The Nutty Dictator: Idi Amin, The King of TIFF
His Excellency President for Life, Field Marshal Alhaji Doctor Idi Amin Dada, VC, DSO, MC, Conqueror of the British Empire was a big bag of crazy. The man who ruled Uganda with an iron fist from 1971 to 1979 and is likely responsible for the murder and torture of a half million of his own people makes for one of the most interesting psychological studies in the entire pantheon of 20th-century dictators.
The best portrait of Amin I’ve ever read was Giles Foden’s 1998 Whitbread prize-winning novel The Last King of Scotland. The novel tells the story of a Scottish doctor named James Garrigan who finds himself serving as Amin’s personal physician just as the dictator’s grip on both his country and his sanity begin to slip away. The name, of course, springs from the fact that Amin called himself the “King of Scotland,” in solidarity with the Scottish anti-colonial struggle. Garrigan and Amin’s intimate (yet horrifying) discussions concerning the Queen, the trappings of colonialism and Scottish culture make up some of the novel’s best passages. Now Foden’s fantastic novel is coming to the screen, with Forrest Whitaker playing Amin.
Yesterday, TIFF announced that The Last King of Scotland, directed by acclaimed documentary filmmaker Kevin MacDonald (Touching the Void, One Day in September) will receive a Special Presentation at this year’s festival, as part of its celebration of “the finest in African and African Diaspora cinema.”
For a taste of MacDonald’s source material, read an excerpt of Foden’s book. If the film is even a shade of the book, it will be a must see. Though this is his first fictional feature, MacDonald’s track record suggests the work is in capable hands.
Going down the list, the other projects TIFF has included as “the finest in African and African diaspora cinema” seems to have more than a few white directors behind their cameras (MacDonald being one). The films sound kind of exciting (at least more exciting than the line up of should-be stinkers they announced last Thursday. (I am not speaking of the Christopher Guest Gala announcement, for which I’m eternally grateful).
The other Special Presentation announced yesterday was Australian director Philp Noyce (Rabbit-Proof Fence, Patriot Games)’s Catch a Fire. It tells the story of Patrick Chamusso (Antwone Fisher’s Derek Luke), a normal, apolitical South African man who, after being wrongfully imprisoned and tortured by South Africa’s apartheid government, volunteers to blow up the Secunda Oil Refinery where he’d once worked.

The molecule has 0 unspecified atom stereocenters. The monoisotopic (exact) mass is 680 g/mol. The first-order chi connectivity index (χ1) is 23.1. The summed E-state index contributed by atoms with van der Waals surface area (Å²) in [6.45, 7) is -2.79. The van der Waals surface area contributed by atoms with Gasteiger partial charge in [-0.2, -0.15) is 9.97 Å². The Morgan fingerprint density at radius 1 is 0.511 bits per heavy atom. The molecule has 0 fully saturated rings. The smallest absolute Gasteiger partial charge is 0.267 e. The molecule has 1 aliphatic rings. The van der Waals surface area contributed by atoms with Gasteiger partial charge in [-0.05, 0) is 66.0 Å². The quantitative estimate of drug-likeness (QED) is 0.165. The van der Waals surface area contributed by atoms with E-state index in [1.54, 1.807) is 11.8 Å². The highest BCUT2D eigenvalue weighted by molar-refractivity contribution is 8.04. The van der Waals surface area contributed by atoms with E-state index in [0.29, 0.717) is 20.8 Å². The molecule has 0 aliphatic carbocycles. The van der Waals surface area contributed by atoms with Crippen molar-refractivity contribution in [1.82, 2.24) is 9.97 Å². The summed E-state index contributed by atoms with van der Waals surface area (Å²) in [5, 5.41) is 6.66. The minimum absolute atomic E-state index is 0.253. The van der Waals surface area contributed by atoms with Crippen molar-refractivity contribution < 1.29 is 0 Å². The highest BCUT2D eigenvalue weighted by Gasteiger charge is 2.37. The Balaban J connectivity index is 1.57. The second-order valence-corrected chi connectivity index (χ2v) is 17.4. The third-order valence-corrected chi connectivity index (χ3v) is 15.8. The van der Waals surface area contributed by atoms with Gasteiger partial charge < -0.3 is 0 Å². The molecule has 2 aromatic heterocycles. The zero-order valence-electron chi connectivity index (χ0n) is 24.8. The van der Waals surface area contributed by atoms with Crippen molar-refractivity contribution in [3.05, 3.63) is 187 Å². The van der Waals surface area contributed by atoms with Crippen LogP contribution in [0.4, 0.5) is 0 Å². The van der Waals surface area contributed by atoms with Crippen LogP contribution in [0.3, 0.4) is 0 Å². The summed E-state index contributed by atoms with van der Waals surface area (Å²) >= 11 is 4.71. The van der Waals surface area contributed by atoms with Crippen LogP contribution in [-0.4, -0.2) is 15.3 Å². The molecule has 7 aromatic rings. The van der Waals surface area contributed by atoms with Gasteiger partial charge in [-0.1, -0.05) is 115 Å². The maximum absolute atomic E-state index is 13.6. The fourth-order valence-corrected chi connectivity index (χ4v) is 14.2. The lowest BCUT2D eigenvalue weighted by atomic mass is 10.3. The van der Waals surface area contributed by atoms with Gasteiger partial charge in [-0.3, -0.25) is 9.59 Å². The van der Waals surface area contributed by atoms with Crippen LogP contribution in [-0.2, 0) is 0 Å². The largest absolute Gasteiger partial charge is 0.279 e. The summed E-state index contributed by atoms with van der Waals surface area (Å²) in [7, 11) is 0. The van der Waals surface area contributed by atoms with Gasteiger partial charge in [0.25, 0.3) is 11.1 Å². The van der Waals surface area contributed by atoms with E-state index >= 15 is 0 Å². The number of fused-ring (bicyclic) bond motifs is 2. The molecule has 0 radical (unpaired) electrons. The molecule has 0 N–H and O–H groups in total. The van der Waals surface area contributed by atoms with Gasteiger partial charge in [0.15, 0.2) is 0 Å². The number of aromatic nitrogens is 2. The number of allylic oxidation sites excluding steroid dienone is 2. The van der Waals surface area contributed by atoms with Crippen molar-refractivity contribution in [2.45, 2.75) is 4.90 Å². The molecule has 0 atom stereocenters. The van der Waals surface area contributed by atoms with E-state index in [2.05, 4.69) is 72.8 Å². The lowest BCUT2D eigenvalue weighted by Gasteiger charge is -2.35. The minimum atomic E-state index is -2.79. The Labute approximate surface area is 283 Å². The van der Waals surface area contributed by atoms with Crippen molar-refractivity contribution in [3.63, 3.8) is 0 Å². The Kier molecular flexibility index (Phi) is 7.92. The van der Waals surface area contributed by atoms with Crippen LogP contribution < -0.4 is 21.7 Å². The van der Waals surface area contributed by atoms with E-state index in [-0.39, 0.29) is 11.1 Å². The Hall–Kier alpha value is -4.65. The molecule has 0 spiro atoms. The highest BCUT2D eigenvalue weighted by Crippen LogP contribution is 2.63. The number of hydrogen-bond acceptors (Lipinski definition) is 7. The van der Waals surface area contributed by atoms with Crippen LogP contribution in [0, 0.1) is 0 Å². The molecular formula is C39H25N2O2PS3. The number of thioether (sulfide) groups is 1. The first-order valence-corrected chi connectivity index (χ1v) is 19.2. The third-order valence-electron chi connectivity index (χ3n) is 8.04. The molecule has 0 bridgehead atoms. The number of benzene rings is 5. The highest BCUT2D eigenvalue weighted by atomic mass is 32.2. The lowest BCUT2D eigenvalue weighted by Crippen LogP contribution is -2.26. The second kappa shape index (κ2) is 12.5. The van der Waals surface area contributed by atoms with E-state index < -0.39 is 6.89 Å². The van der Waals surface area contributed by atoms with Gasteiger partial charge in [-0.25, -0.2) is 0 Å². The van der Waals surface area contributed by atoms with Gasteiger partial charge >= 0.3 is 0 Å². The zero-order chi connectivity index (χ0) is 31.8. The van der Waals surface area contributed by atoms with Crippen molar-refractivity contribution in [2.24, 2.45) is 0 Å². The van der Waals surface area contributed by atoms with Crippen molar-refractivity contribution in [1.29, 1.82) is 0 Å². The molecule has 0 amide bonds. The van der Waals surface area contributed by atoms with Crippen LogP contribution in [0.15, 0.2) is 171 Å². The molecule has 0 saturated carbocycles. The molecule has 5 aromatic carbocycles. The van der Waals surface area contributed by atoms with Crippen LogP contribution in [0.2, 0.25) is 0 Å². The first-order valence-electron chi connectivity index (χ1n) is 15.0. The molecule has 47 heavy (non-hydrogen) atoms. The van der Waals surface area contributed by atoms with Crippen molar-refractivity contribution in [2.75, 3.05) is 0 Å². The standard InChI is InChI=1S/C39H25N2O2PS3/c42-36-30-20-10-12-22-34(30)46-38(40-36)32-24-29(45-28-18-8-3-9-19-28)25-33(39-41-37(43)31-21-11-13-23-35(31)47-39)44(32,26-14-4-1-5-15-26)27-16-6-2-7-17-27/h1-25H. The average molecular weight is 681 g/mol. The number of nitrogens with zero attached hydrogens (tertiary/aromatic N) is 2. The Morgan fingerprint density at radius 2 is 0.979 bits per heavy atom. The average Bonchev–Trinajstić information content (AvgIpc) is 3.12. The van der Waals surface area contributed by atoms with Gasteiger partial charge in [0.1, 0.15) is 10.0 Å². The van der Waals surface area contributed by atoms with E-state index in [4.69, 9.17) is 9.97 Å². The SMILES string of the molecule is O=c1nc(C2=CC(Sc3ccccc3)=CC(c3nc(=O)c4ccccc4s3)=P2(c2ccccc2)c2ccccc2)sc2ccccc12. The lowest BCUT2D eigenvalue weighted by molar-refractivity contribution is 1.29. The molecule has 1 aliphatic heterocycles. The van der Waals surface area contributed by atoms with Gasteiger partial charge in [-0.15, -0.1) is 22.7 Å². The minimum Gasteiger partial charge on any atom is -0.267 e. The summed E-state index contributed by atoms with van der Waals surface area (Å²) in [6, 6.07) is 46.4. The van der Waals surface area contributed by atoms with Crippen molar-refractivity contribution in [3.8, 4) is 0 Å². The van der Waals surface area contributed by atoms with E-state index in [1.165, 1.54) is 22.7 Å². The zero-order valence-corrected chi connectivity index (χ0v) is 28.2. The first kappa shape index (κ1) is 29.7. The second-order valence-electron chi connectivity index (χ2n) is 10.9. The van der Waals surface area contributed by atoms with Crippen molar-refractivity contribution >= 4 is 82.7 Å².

The interesting angle here is that one of the film’s producers, Robyn Slovo, and screenwriter Shawn Slovo are the daughters of Joe Slovo and Ruth First, pioneer white activists who stood up against apartheid and joined the ANC while in exile. As the former Chief of Staff of the military wing of the ANC, Joe Slovo was actually the brain behind Chamusso’s attack on the refinery. In 1982, Ruth was assassinated in Mozambique by the South African Special Branch.
A similarly interesting story surrounds white Jamaican director Perry Henzell’s No Place Like Home. After Henzell finished his iconic The Harder They Come (which helped bring reggae music and culture to North America), he set out to make the second film of what was meant to be a trilogy. That was just under three decades ago. Hampered by financial problems and a ridiculously long list of too-strange occurrences, No Place like Home just couldn’t seem to get itself finished. At one point, Henzell gave up in frustration, quitting the film business entirely and getting into novel writing (penning the story that will now become the final movie in the trilogy). No Place Like Home looks like The Harder They Come turned backwards. Instead of the Life and Hard Times of Ivanhoe Martin, a rural Jamaican kid with an eye for the city, No Place Like Home gives us an outsider’s view of rural Jamaica as a New York City film producer finds herself a wandering Dorothy in its beautiful but strange Oz.
Also announced yesterday was Spike Lee’s new HBO-produced documentary, When the Levees Broke: A Requiem in Four Acts. The right has been waiting to jump all over this ever since Lee went on CNN last October and slammed the government for failing the black residents of New Orleans in the wake of Katrina. When asked whether the largely black Ninth Ward of the Big Easy had been deliberately flooded by authorities, Lee responded that he “[didn’t] put anything past the United States government. I don’t find it too far-fetched that they tried to displace all the black people out of New Orleans.”
When the Levees Broke explores the heartbreaking struggles of ordinary residents in New Oreleans. It’s also a harsh Kanye-style indictment of the Bush government’s racism. Lee has responded to accusations that the doc is one-sided and polemic by saying that invitations to speak on-camera he sent to the Rices and Chertoffs of the world were all turned down. Just how unbalanced this piece really is remains to be seen.
Finally, and perhaps most interestingly of all, TIFF has announced the North American premiere of Rachid Bouchareb’s Indigenes. A huge sensation at Cannes, where the male ensemble cast won the Best Actor award, Indigenes tells the story of Algerian recruits who, despite never having set foot on French soil, join the French army to defend the “motherland” from the Nazis. Obviously this story has far more meaning to French audiences, as the country struggles with increasing ethnic conflict and the nasty residue of centuries of endemic racism. That said, its story of heroes who history forgot promises to be evocative and thought-provoking.